Legislation and occupier demand are key driving factors for sustainability
Sustainability is of increasing importance to owners, occupiers and developers of commercial property, it is often described as a ‘mantra’ for the 21st century. The most commonly used definition of sustainability is included in the 1987 World Commission Report on Environmental and Development, which describes it as: Paths of progress which meet the needs and aspirations of the present generation without compromising the ability of future generations to meet their needs.
The European Unit has set a target for carbon reduction in 2050 to be reduced by 80% of the carbon levels recorded in 1990. In the UK, CO2 emissions relating to the Built Environment equal 45% of this total or 246 million tonnes. The built environment therefore is the single largest contributor to C02 emissions which is split between 27% from domestic buildings and 18% from non-domestic buildings.
Legislation is driving owners and investors to review the sustainability performance of their properties. Under the Energy Act 2011, from April 2018, it will be unlawful to let properties that fail to achieve a prescribed minimum energy performance standard (MEPS) until qualifying improvements have been carried out. It is expected that this minimum standard will be equivalent to an Energy Performance Certificate (EPC) rating of E. As a result, owners of properties with EPC ratings of F or G will, in some situations, no longer be permitted to let these properties until their energy efficiency has been addressed. Occupiers are also becoming increasingly aware of environmental impact and more savvy companies are considering how buildings can enhance business performance and increase productivity. Property owners therefore need to start considering the impact of the Energy Act sooner rather than later to ensure they have a sustainable asset that complies with legislation whilst providing occupier appeal.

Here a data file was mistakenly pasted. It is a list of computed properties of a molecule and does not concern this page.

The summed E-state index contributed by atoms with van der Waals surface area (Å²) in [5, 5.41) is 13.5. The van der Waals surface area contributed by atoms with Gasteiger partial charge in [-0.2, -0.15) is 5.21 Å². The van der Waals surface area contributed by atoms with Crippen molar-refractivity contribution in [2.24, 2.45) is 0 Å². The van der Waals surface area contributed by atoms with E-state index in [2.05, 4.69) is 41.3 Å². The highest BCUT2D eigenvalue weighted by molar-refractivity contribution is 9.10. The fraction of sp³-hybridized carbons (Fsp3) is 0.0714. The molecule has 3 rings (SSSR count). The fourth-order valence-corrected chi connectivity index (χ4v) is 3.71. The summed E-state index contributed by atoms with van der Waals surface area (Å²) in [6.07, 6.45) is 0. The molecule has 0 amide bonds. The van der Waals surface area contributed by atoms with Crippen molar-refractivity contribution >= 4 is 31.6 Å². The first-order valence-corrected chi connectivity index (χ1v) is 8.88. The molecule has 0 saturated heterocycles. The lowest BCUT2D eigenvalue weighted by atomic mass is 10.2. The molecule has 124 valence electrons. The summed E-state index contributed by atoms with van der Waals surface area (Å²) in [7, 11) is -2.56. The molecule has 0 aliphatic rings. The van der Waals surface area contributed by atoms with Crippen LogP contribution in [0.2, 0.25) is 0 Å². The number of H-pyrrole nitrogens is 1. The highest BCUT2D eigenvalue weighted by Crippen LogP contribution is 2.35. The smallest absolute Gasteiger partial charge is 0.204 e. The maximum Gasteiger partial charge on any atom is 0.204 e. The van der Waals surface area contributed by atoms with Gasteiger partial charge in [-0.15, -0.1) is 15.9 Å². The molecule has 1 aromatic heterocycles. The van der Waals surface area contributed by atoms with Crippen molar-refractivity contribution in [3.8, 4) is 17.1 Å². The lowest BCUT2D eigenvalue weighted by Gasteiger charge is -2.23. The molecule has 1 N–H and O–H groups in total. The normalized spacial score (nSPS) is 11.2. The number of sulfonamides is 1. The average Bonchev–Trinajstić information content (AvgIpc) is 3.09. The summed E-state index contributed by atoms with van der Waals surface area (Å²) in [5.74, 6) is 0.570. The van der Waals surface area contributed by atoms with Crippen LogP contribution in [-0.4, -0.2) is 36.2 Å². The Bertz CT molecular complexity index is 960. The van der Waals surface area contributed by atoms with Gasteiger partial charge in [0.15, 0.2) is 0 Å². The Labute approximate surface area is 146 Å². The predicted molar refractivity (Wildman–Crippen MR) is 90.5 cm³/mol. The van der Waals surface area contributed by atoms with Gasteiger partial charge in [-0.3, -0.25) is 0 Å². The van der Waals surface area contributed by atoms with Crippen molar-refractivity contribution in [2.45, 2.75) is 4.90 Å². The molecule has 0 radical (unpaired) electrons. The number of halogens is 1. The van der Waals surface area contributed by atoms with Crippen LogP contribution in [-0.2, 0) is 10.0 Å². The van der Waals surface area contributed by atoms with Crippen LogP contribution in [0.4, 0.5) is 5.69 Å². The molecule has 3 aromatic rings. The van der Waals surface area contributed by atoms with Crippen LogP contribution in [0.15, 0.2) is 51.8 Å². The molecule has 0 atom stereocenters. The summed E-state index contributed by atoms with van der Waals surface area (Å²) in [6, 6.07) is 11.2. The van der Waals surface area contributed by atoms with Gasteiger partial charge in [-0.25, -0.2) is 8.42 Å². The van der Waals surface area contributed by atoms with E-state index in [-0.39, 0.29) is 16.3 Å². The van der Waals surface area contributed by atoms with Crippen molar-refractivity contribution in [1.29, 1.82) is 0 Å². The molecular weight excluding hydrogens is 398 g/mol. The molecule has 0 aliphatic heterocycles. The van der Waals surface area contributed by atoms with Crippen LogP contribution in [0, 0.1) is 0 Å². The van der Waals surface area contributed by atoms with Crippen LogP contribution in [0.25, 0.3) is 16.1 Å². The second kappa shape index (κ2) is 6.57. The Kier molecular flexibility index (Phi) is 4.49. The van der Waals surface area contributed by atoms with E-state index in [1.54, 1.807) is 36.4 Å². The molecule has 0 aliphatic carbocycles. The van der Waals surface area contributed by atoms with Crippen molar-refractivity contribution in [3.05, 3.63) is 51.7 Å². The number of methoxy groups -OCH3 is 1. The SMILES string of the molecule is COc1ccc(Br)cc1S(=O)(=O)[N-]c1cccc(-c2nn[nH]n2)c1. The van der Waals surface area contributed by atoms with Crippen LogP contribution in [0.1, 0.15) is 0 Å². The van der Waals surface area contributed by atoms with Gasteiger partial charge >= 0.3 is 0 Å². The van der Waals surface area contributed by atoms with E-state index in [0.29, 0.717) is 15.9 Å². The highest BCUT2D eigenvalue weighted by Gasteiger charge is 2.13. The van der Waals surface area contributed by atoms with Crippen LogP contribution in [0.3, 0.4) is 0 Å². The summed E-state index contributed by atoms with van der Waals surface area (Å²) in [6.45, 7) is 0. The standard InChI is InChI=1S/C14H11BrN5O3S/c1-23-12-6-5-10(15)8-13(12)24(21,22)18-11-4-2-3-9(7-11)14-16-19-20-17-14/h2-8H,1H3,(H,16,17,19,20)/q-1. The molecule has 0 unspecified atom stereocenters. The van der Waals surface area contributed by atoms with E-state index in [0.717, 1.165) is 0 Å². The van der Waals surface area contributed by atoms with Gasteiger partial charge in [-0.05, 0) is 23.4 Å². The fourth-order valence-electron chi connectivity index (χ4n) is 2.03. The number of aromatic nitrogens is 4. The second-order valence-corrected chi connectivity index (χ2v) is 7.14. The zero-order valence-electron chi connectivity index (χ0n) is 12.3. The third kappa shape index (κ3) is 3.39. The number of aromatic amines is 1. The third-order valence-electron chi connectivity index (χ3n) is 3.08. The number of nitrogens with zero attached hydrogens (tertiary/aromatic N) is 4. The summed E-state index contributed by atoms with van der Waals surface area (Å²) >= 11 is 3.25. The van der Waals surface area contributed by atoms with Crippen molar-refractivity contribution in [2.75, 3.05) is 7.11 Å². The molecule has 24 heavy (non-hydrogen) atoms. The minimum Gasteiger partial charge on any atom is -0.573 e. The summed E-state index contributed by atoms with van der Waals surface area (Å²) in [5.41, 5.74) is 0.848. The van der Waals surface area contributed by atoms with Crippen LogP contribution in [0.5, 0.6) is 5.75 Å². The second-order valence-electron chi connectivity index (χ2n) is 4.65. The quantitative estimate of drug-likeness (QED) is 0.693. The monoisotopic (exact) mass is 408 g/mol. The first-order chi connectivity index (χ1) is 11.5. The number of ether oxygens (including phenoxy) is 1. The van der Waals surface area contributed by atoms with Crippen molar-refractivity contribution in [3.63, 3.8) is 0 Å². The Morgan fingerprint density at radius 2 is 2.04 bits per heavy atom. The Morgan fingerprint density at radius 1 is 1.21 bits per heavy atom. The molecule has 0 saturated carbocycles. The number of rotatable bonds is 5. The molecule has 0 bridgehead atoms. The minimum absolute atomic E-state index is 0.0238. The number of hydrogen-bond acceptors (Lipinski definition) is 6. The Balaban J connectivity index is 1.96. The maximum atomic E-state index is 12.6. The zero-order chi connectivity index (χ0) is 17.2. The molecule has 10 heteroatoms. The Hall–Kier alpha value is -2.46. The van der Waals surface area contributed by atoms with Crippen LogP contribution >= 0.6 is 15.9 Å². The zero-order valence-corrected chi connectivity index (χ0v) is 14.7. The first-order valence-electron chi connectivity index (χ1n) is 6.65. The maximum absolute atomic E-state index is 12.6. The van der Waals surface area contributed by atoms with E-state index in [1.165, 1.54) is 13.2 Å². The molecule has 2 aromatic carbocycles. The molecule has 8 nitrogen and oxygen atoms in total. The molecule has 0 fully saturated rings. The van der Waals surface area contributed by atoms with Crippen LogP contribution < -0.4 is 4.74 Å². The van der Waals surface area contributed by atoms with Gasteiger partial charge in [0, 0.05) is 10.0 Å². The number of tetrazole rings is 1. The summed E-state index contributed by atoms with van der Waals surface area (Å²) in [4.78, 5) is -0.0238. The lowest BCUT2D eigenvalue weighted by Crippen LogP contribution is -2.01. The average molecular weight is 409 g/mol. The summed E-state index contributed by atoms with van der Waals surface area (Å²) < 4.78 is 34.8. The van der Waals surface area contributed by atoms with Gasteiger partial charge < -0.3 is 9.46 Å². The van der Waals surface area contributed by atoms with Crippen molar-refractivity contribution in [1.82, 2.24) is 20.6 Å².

In construction projects, whilst sustainability is a simple concept, it is often difficult to implement. Cost is often one of the main drivers and the decision to use sustainable materials or practices is often based on a financial return.
The benefits of implementing sustainability into any project are:-
1. Regulations – Non-compliance with the regulations can result in penalties and fines, along with detrimental effects on the corporate reputation.
2. Community Relations – Enhancing the company profile for the use of sustainable technology leads to repeat business.
3. Cost – Sustainability can create enhance revenue and lower costs
4. Societal and Moral Obligations – Companies have a corporate responsibility to manage sustainability.
We often find that costs of green savings and the long term benefits of sustainability are overlooked due to the initial expenditure required. As a firm of Chartered Building Surveyors we are able to provide clients with expertise to review their existing properties and also ensure that any future refurbishment works and new build developments consider sustainability at the outset of the project.
For further information about how we can help you with your sustainable building project contact Louise Stewart, Associate Director at Silverstone Building Consultancy on 0191 231 4263.